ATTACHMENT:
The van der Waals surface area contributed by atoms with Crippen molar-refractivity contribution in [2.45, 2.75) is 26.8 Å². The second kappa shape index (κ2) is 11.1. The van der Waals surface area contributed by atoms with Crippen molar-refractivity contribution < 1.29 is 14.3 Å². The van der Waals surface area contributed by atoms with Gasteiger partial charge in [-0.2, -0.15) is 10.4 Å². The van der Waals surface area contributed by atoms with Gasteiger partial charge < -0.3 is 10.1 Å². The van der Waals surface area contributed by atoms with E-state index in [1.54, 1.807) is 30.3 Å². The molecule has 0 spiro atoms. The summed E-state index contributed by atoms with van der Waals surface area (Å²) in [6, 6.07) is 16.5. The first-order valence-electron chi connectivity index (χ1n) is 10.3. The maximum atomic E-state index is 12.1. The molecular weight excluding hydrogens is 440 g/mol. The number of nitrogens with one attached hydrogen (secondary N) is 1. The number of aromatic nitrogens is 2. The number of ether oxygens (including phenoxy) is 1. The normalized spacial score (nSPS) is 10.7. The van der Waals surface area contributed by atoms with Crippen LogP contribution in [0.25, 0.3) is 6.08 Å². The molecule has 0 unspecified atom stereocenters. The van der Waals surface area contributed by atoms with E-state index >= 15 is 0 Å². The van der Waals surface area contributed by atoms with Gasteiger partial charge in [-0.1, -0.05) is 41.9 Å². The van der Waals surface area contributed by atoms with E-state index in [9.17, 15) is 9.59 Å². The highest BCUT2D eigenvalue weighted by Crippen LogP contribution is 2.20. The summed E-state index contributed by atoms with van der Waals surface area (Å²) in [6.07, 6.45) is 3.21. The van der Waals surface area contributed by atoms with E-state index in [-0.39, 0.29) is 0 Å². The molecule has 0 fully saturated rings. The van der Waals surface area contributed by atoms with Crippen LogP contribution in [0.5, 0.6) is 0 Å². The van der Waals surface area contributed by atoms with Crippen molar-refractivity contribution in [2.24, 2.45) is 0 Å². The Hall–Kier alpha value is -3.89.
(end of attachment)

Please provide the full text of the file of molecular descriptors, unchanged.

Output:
The van der Waals surface area contributed by atoms with Crippen molar-refractivity contribution in [2.45, 2.75) is 26.8 Å². The second kappa shape index (κ2) is 11.1. The van der Waals surface area contributed by atoms with Crippen molar-refractivity contribution < 1.29 is 14.3 Å². The van der Waals surface area contributed by atoms with Gasteiger partial charge in [-0.2, -0.15) is 10.4 Å². The van der Waals surface area contributed by atoms with Gasteiger partial charge < -0.3 is 10.1 Å². The van der Waals surface area contributed by atoms with E-state index in [1.54, 1.807) is 30.3 Å². The molecule has 0 spiro atoms. The summed E-state index contributed by atoms with van der Waals surface area (Å²) in [6, 6.07) is 16.5. The first-order valence-electron chi connectivity index (χ1n) is 10.3. The maximum atomic E-state index is 12.1. The molecular weight excluding hydrogens is 440 g/mol. The number of nitrogens with one attached hydrogen (secondary N) is 1. The number of aromatic nitrogens is 2. The number of ether oxygens (including phenoxy) is 1. The normalized spacial score (nSPS) is 10.7. The van der Waals surface area contributed by atoms with Crippen LogP contribution in [0.25, 0.3) is 6.08 Å². The molecule has 0 unspecified atom stereocenters. The van der Waals surface area contributed by atoms with E-state index >= 15 is 0 Å². The van der Waals surface area contributed by atoms with Gasteiger partial charge in [-0.1, -0.05) is 41.9 Å². The van der Waals surface area contributed by atoms with E-state index in [9.17, 15) is 9.59 Å². The highest BCUT2D eigenvalue weighted by Crippen LogP contribution is 2.20. The summed E-state index contributed by atoms with van der Waals surface area (Å²) in [6.07, 6.45) is 3.21. The van der Waals surface area contributed by atoms with E-state index in [-0.39, 0.29) is 0 Å². The molecule has 0 fully saturated rings. The van der Waals surface area contributed by atoms with Crippen LogP contribution in [0.5, 0.6) is 0 Å². The van der Waals surface area contributed by atoms with Crippen molar-refractivity contribution in [2.24, 2.45) is 0 Å². The Hall–Kier alpha value is -3.89.